Heart-pounding, edge-of-your-seat, unputdownable, and gripping are just a few of the phrases we associate with thrillers. Mystery/suspense/thrillers are the second highest most profitable genres in fiction, clocking in a healthy $730 million in annual sales. But what makes a thriller so compelling that it can leave readers gasping, stunned, falling off their seats or calling a friend to say, ‘you have got to read this book’? There are eight key ingredients every great thriller must have. We’ll tackle the first four in this blog post.
Heart-pounding Suspense Suspense has a simple premise—leave the reader wondering what will happen next by communicating fear, tension or intrigue on the page. Will the bomb squad defuse the bomb before it blows up an entire city? Will the police find the missing child before it’s too late? To ratchet up the suspense, your characters must have opposing goals, and the consequences of success or failure to achieve those goals must resonate throughout your story. Deception, mind games and withholding (information, secrets) are story devices commonly used in thrillers to build and maintain suspense. High Stakes What happens if your protagonist or other pivotal character fails to achieve his or her goal? That possibility should always exist. If the bomb squad shows up and diffuses the bomb in a few seconds, that would be a very short novel indeed. So how do you raise the stakes.? Pile on the complications and roadblocks. In other words, torture your characters. Ask yourself how you can make things worse for your characters. Nothing should come easy for them and if it does, a major roadblock or complication should be just around the corner.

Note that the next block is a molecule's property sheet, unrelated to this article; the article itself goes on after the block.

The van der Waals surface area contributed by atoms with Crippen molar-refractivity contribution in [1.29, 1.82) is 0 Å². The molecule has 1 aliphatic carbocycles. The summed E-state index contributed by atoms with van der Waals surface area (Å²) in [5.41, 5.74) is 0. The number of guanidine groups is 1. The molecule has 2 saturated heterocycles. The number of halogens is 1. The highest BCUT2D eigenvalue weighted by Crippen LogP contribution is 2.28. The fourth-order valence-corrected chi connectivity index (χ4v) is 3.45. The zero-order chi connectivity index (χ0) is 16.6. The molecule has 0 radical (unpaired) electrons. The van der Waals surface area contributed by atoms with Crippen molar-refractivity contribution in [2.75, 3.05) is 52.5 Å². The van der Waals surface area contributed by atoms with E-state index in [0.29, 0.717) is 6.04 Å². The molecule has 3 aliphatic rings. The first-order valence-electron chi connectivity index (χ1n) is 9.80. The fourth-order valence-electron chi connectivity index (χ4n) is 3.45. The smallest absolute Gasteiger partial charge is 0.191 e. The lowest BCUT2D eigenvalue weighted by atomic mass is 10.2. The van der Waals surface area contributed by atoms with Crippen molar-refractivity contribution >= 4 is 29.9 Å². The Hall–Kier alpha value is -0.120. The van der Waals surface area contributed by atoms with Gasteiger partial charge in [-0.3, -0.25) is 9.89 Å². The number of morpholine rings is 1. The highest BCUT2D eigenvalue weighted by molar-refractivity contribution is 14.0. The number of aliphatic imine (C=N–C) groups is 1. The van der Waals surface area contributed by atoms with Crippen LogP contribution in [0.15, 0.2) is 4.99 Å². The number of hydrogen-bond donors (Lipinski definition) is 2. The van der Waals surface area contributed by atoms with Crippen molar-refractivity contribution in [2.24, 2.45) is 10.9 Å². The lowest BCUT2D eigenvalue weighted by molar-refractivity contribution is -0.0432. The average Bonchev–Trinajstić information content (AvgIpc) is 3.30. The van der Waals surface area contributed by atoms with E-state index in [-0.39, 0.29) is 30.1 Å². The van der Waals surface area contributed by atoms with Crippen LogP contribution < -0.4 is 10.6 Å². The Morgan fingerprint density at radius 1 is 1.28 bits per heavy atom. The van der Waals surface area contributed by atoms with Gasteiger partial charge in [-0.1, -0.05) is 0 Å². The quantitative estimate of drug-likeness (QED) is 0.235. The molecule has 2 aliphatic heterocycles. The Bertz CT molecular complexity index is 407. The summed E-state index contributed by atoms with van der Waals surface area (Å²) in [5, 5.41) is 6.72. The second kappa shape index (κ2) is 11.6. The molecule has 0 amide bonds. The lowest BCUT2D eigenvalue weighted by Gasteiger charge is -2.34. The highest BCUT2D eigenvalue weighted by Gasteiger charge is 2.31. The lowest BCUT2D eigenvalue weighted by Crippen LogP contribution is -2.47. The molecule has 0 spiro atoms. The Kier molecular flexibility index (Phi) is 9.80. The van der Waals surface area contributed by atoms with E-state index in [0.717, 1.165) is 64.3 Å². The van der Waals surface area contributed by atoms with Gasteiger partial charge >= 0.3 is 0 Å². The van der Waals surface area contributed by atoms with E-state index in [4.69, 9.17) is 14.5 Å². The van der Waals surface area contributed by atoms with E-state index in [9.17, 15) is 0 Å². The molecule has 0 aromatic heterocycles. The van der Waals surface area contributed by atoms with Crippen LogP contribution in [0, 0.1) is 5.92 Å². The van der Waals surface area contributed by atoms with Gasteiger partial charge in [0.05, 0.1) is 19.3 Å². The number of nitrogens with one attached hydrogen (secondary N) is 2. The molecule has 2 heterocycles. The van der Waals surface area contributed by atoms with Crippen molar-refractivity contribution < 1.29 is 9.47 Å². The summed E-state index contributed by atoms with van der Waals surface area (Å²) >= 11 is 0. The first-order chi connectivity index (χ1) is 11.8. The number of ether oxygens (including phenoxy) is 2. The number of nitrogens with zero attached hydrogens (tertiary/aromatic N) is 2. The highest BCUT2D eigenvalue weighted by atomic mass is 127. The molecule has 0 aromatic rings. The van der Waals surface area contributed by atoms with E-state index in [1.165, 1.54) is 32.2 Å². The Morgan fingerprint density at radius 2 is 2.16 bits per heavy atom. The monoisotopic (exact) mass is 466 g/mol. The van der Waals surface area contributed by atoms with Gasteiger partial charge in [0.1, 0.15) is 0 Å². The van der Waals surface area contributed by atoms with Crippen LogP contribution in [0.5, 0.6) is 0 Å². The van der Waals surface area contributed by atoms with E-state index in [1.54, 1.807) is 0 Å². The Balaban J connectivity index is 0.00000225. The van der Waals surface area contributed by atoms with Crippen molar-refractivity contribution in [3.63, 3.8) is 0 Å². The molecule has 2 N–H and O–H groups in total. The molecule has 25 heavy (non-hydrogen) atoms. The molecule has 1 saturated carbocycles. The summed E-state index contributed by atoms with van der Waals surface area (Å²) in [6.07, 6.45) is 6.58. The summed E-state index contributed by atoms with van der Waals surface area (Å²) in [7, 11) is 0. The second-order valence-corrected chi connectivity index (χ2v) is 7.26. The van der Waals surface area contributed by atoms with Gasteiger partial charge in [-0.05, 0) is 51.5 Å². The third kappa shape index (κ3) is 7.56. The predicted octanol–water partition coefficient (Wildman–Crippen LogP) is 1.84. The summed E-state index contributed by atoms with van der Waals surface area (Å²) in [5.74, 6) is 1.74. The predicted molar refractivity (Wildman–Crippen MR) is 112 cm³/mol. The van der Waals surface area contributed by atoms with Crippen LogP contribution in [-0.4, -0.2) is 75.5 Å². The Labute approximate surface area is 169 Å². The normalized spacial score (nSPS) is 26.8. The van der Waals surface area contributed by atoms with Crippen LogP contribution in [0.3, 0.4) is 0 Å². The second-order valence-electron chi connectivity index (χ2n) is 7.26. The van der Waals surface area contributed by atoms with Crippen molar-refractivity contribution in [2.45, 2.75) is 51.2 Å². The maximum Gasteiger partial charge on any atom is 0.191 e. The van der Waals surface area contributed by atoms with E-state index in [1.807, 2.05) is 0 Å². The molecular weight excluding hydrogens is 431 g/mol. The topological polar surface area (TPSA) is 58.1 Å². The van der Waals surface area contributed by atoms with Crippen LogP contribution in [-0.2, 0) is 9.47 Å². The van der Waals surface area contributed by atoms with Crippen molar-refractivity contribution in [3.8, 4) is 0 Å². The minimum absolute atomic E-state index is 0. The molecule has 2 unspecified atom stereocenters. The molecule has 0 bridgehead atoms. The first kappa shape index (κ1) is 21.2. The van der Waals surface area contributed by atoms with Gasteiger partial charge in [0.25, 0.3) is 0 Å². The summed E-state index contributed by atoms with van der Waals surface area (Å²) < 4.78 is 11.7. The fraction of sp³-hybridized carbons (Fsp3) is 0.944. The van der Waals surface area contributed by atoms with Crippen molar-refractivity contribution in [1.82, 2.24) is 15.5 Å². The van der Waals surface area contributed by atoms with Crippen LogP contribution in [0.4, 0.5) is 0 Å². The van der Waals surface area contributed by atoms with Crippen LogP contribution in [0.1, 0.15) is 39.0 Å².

Plot-driven or character-driven? Sooner or later, you’ll hear that phrase if you haven’t already. Because thrillers are high-concept in nature (describe the plot in two to three sentences), the answer would be plot driven, right? Not so fast. You can create a heart-stopping thriller with deftly drawn characters who possess depth and emotional resonance. Move beyond the vital stats (height, eye color, age, occupation), and consider how these characteristics could work for your story:
• Strong motivations and goals
• Complicated past or backstory
• Deep emotional wound
• Special gifts and talents
• Positive and negative traits
• Internal and external need/goal
• The lie they believe
• Huge obstacles/stakes
A compressed timeline puts additional pressure on your characters. In the TV series 24, starring Keifer Sutherland, counterterrorism agent Jack Bauer had 24 hours in every episode to avert disaster. If he failed, grave consequences would follow. Jack’s mission had life and death implications and the same applies to your novel.
Writing thrillers can be fun, exciting and educational. The genre continues to evolve and has sparked multiple sub-genres but one thing remains constant: your thriller must thrill.
Up next: Red herrings, foreshadowing, pacing and the killer twist , Your 8-Step Guide to Writing Gripping Thrillers [Part 2].